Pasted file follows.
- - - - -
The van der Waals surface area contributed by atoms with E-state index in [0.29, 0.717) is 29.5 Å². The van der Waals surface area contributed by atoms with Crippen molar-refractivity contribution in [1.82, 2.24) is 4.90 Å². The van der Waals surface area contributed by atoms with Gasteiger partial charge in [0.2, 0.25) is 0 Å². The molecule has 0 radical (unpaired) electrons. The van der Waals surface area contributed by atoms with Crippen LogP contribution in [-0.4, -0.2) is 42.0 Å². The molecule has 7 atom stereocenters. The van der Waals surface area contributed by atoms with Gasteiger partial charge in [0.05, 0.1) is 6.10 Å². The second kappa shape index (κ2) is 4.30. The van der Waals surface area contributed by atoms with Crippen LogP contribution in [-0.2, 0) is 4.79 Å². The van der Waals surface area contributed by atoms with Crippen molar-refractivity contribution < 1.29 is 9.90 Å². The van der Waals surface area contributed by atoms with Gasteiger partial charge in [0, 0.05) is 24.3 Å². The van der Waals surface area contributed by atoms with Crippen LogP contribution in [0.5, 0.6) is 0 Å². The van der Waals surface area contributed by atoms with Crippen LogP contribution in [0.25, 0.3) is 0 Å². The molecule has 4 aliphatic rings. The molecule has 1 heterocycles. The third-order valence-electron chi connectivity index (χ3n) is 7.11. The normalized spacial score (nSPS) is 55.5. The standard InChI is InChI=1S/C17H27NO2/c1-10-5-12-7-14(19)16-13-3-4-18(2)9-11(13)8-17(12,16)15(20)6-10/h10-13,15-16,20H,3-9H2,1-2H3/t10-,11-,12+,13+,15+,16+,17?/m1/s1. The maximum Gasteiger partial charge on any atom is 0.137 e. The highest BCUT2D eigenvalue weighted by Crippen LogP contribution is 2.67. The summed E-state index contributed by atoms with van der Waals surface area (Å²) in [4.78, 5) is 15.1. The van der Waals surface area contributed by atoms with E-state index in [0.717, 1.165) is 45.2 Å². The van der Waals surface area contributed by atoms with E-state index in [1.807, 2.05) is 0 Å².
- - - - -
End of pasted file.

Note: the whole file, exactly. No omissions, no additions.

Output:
The van der Waals surface area contributed by atoms with E-state index in [0.29, 0.717) is 29.5 Å². The van der Waals surface area contributed by atoms with Crippen molar-refractivity contribution in [1.82, 2.24) is 4.90 Å². The van der Waals surface area contributed by atoms with Gasteiger partial charge in [0.2, 0.25) is 0 Å². The molecule has 0 radical (unpaired) electrons. The van der Waals surface area contributed by atoms with Crippen LogP contribution in [-0.4, -0.2) is 42.0 Å². The molecule has 7 atom stereocenters. The van der Waals surface area contributed by atoms with Gasteiger partial charge in [0.05, 0.1) is 6.10 Å². The second kappa shape index (κ2) is 4.30. The van der Waals surface area contributed by atoms with Crippen LogP contribution in [-0.2, 0) is 4.79 Å². The van der Waals surface area contributed by atoms with Crippen molar-refractivity contribution < 1.29 is 9.90 Å². The van der Waals surface area contributed by atoms with Gasteiger partial charge in [0, 0.05) is 24.3 Å². The van der Waals surface area contributed by atoms with Crippen LogP contribution in [0.5, 0.6) is 0 Å². The van der Waals surface area contributed by atoms with Crippen LogP contribution in [0.25, 0.3) is 0 Å². The molecule has 4 aliphatic rings. The molecule has 1 heterocycles. The third-order valence-electron chi connectivity index (χ3n) is 7.11. The normalized spacial score (nSPS) is 55.5. The standard InChI is InChI=1S/C17H27NO2/c1-10-5-12-7-14(19)16-13-3-4-18(2)9-11(13)8-17(12,16)15(20)6-10/h10-13,15-16,20H,3-9H2,1-2H3/t10-,11-,12+,13+,15+,16+,17?/m1/s1. The maximum Gasteiger partial charge on any atom is 0.137 e. The highest BCUT2D eigenvalue weighted by Crippen LogP contribution is 2.67. The summed E-state index contributed by atoms with van der Waals surface area (Å²) in [4.78, 5) is 15.1. The van der Waals surface area contributed by atoms with E-state index in [0.717, 1.165) is 45.2 Å². The van der Waals surface area contributed by atoms with E-state index in [1.807, 2.05) is 0 Å².